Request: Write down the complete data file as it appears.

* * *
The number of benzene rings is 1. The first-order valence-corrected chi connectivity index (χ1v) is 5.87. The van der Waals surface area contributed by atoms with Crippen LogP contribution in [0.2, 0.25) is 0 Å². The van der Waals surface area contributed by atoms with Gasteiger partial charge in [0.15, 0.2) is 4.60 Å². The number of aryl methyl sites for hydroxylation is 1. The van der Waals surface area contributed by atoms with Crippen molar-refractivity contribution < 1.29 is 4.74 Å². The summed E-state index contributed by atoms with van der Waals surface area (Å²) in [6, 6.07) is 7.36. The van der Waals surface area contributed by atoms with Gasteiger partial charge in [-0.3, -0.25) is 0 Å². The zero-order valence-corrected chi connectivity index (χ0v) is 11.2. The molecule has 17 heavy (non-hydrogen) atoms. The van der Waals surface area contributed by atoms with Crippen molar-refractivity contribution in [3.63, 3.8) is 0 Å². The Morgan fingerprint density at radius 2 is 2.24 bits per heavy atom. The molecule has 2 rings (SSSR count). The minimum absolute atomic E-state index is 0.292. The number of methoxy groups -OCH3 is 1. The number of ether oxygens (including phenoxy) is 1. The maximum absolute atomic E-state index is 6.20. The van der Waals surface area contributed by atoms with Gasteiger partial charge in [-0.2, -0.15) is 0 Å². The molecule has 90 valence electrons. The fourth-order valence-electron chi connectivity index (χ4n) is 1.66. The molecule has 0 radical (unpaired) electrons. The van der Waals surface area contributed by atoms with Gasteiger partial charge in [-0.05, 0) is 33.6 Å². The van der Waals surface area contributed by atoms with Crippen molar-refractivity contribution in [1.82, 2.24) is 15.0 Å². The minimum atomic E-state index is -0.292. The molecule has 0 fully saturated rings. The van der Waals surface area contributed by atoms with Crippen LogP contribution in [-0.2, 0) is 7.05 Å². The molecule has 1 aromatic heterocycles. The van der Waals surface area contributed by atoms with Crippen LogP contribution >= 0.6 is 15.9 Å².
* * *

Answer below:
The number of benzene rings is 1. The first-order valence-corrected chi connectivity index (χ1v) is 5.87. The van der Waals surface area contributed by atoms with Crippen LogP contribution in [0.2, 0.25) is 0 Å². The van der Waals surface area contributed by atoms with Gasteiger partial charge in [0.15, 0.2) is 4.60 Å². The number of aryl methyl sites for hydroxylation is 1. The van der Waals surface area contributed by atoms with Crippen molar-refractivity contribution < 1.29 is 4.74 Å². The summed E-state index contributed by atoms with van der Waals surface area (Å²) in [6, 6.07) is 7.36. The van der Waals surface area contributed by atoms with Gasteiger partial charge in [-0.3, -0.25) is 0 Å². The zero-order valence-corrected chi connectivity index (χ0v) is 11.2. The molecule has 17 heavy (non-hydrogen) atoms. The van der Waals surface area contributed by atoms with Crippen molar-refractivity contribution in [3.63, 3.8) is 0 Å². The Morgan fingerprint density at radius 2 is 2.24 bits per heavy atom. The molecule has 2 rings (SSSR count). The minimum absolute atomic E-state index is 0.292. The number of methoxy groups -OCH3 is 1. The number of ether oxygens (including phenoxy) is 1. The maximum absolute atomic E-state index is 6.20. The van der Waals surface area contributed by atoms with Gasteiger partial charge in [-0.2, -0.15) is 0 Å². The molecule has 90 valence electrons. The fourth-order valence-electron chi connectivity index (χ4n) is 1.66. The molecule has 0 radical (unpaired) electrons. The van der Waals surface area contributed by atoms with Gasteiger partial charge in [-0.05, 0) is 33.6 Å². The van der Waals surface area contributed by atoms with Crippen molar-refractivity contribution in [1.82, 2.24) is 15.0 Å². The minimum atomic E-state index is -0.292. The molecule has 0 fully saturated rings. The van der Waals surface area contributed by atoms with Crippen LogP contribution in [-0.2, 0) is 7.05 Å². The molecule has 1 aromatic heterocycles. The van der Waals surface area contributed by atoms with Crippen LogP contribution >= 0.6 is 15.9 Å².